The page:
USD/JPY continued trading above 100.00 on Friday, as expectations that monetary stimulus programs in the United States, Europe and Japan will remain in place dampened demand for safe haven assets such as the Japanese yen.
USD/JPY reached a session high at 100.31 at 1:15 GMT, also the pairs highest point since September 11th, after which consolidation followed at 100.11, rising 0.09% for the day. Support was likely to be received at November 14th low, 99.14, while resistance was to be seen at September 11th high, 100.61.
Yesterdays testimony by Federal Reserve Bank governor-nominee Janet Yellen indicated that a scale back of central banks stimulus may not occur in December, as was expected, especially after the most recent upbeat non-farm payrolls report, released out of the United States. Such an outlook suppressed haven demand for currencies, such as the yen.
“We have made good progress, but we have farther to go to regain the ground lost in the crisis and the recession”, Yellen said in a testimony on Thursday. “Unemployment is down from a peak of 10 percent, but at 7.3 percent in October, it is still too high, reflecting a labor market and economy performing far short of their potential. At the same time, inflation has been running below the Federal Reserves goal of 2 percent and is expected to continue to do so for some time.”
Yellen also said that banks benchmark interest rate, currently at a record zero to 0.25%, would likely remain low even after policymakers embark on a reduction of monthly monetary easing. The Fed has maintained borrowing costs in proximity to zero since December 2008.
Meanwhile, on Thursday it became clear that Japans preliminary Gross Domestic Product, the widest indicator for economic activity, rose 0.5% during the third quarter of the year, compared to the preceding quarter, after a 0.9% gain in Q2, while experts had anticipated that the GDP will expand 0.4% in Q3. The annualized GDP figure, however, grew 1.9% in Q3, slowing down the pace in comparison with the 3.8% gain recorded in the second quarter and the 4.3% gain recorded during the first three months of the year.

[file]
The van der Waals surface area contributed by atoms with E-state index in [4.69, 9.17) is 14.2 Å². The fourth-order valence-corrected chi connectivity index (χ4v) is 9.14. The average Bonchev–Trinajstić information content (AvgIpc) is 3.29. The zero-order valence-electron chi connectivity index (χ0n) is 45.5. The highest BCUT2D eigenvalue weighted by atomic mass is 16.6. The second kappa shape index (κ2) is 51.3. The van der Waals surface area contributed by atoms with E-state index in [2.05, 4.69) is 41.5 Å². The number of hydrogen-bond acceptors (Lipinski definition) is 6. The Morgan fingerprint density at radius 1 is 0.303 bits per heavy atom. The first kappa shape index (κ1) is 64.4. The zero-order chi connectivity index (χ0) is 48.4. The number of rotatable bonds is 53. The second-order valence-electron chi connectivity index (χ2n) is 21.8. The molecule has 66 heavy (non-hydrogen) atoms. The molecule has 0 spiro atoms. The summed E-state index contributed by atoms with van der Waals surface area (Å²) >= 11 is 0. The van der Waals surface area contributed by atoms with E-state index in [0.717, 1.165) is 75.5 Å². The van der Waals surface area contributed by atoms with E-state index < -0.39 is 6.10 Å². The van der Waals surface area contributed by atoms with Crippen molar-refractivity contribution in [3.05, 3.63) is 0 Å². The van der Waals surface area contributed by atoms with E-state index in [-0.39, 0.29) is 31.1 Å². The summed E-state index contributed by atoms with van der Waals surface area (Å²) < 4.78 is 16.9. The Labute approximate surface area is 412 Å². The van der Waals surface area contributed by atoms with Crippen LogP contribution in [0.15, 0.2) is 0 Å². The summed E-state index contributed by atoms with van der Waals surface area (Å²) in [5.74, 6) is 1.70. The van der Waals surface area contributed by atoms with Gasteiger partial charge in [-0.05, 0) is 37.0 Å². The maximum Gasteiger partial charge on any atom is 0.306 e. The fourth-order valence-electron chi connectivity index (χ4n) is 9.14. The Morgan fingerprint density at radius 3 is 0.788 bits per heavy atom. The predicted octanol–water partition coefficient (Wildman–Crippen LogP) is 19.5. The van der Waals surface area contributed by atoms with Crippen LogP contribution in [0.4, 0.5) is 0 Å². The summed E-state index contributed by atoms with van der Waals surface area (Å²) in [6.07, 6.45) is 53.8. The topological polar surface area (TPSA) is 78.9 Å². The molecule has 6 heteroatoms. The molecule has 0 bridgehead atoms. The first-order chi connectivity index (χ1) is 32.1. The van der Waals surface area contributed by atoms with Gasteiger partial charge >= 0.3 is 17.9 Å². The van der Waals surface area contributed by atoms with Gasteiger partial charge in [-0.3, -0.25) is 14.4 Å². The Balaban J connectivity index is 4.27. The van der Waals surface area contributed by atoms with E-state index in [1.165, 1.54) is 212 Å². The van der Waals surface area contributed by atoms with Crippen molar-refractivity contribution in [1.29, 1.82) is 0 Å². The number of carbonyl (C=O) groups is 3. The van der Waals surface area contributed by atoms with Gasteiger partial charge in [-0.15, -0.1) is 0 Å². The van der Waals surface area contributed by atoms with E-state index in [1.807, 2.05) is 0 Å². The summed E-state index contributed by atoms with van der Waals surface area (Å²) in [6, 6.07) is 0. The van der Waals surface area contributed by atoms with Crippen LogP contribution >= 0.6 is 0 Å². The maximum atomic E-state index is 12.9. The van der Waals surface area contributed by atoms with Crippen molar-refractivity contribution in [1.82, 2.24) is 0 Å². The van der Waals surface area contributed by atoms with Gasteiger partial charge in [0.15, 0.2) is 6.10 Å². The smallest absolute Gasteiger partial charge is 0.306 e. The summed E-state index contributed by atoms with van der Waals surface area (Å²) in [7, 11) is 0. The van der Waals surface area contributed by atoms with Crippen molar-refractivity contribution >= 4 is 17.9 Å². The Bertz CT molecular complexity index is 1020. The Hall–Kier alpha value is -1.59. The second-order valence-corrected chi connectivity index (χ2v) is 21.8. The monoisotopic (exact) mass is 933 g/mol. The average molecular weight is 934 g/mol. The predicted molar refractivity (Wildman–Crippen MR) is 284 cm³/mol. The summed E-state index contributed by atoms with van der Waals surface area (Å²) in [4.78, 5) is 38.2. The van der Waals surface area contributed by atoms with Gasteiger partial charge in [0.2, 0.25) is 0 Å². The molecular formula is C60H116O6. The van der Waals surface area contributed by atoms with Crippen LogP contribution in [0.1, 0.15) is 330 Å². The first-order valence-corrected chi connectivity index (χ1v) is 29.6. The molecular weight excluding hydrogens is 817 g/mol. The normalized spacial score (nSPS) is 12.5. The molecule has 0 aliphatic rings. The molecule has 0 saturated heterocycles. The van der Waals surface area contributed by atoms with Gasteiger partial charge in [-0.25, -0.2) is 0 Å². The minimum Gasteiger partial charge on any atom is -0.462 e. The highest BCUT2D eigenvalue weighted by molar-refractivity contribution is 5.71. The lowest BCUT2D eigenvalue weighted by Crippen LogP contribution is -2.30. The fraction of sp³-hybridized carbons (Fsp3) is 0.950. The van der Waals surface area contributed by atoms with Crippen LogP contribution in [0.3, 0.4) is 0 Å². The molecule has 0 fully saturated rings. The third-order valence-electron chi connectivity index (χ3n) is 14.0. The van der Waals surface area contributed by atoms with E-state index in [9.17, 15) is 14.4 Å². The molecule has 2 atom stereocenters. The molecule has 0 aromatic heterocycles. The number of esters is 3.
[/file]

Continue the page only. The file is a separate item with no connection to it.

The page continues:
In addition, the index, gauging industrial output in Japan, climbed 1.3% in September compared to August, below expectations of a 1.5% gain, after a month ago production rose 1.5%. The annualized index of industrial production advanced 5.1% in September, following a 5.4% climb in August.
The MSCI Asia Pacific index of regional shares climbed 1.3%, gaining for a second day in a row, which additionally pressured demand for the Japanese yen.
Bank of Japan policymakers are scheduled to hold a two-day policy meeting next week. Three-quarters of economists, participated in a survey by Bloomberg News, project that the bank will add to stimulus during the first half of 2014.
Elsewhere, the yen was lower against the euro, with EUR/JPY cross advancing 0.24% on a daily basis to trade at 134.95 at 8:19 GMT. GBP/JPY pair was gaining 0.37% to trade at 161.30 at 8:21 GMT. Japanese yen has depreciated 1.3% during the past week, or the worst performing currency among the 10 developed-nation currencies, which are tracked by Bloomberg Correlation-Weighted Indexes. The US dollar has remained unchanged, while the euro has climbed 0.7% during the same period.